On July second Tim Daughton handed me this opportunity.
The outdoor retail guy and Orvis brand ambassador came to Beaver Island at the invitation of the benevolent and generous Cameron Mortenson, who always seems to gather just the right blend of personality under the roof of the Fisherman’s House each summer.
Tim is slight of build, reserved, soft spoken, and quick to smile. He doesn’t drink and to say that is atypical for this group would be an understatement but I have to admit I was envious of his mornings; looking rested and reflective as he sat comfortably next to a cup of coffee and a bowl of oatmeal in warm morning light on the porch of the Dalwhinnie Bakery while I tried to drown my headache in hollandaise sauce and bacon.
This annual trip with its revolving cast of characters is always centered on carp, but as I have talked about before the archipelago has a fabulously epic smallmouth bass population and on days when carp are moody or just not around the smallies are generally Plan B. And as far as Plan B’s go, it’s stupid awesome. “Oh dammit, I am so bummed that we have to resort to sight-sticking giant smallies in shallow water,” said no one ever.
This year Tim and Cameron worked out a Plan B competition: At the end of the trip the angler with the largest recorded smallmouth would win the prize- a shiny new Orvis Superfine Fiberglass 6wt, complete with a Hydros reel and line. Needless to say I was interested, as were most of the others and like a lot of things in life it came down to luck and timing, and now I am the proud owner of my first modern fiberglass rod.
On the last day of the trip as Tim handed over the bright silver rod tube he said, “Congratulations. Now you get to carry this damn thing around airports for a day.” (It’s a three-piece and doesn’t fit in most retail fly rod luggage.) I didn’t really mind all that much. I already had an idea where the rod would make it’s debut.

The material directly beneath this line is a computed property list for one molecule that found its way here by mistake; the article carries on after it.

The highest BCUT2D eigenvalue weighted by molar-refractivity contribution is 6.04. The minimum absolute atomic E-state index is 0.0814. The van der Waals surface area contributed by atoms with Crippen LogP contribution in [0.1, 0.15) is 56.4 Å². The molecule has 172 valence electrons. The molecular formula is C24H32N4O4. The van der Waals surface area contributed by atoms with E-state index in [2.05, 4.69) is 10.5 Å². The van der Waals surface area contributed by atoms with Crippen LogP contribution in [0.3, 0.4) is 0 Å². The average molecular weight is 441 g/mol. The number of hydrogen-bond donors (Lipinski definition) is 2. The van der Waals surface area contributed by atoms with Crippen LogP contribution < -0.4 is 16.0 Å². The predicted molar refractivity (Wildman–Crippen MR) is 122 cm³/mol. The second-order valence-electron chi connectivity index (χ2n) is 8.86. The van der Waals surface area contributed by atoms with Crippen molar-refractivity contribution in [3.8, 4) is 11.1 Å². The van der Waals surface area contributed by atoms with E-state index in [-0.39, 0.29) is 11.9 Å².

A little under two months later it was back at the airport, this time rubbing butts with an 8, 10, and 12 weight as my duffle and extra-long rod travel tube made their way down the conveyer belt behind the United Airlines check-in counter. Standing next to my buddy Marvin, I wave to our bags as they push through the black plastic curtains, hoping as all air travelers do that when they re-emerge this afternoon from an airport’s mechanical bowels we will be there to greet them.
At 4:45 local time, Annabelle (you don’t name your rods?) touched down on target in Harlingin, Texas:
I stood on the bow of Capt Ben’s fancy new Hell’s Bay skiff with the fiberglass in hand. I threw a few loops toward the horizon and it was clear that all of my recent work on Beaver Island with The Mallet (my basically-a-ten-weight eight-weight TFO) had me moving too fast. This rod operates on it’s own time, and will not be rushed.
I was reminded of something one of my Gunsite instructors once said. His name is Walt Wilkinson and he is a wonderfully cheeky retired Special Forces Sergeant Major. He looked over the group while talking about draw technique and said “I am not impressed with fast. I am impressed with smooooooth.”
I slowed down, smoothed out, and things began to come together. The rod loaded and I added a haul, feeling the fiberglass flex all the way down into the grip as it pushed the line into the wind. Fiberglass is a different species. Annabelle isn’t like The Mallet, or Thunderella (my 10ft Helios) or any of the other nail-driver graphite sticks I own. Sweet Anabelle is a fine southern belle, and should be treated as such.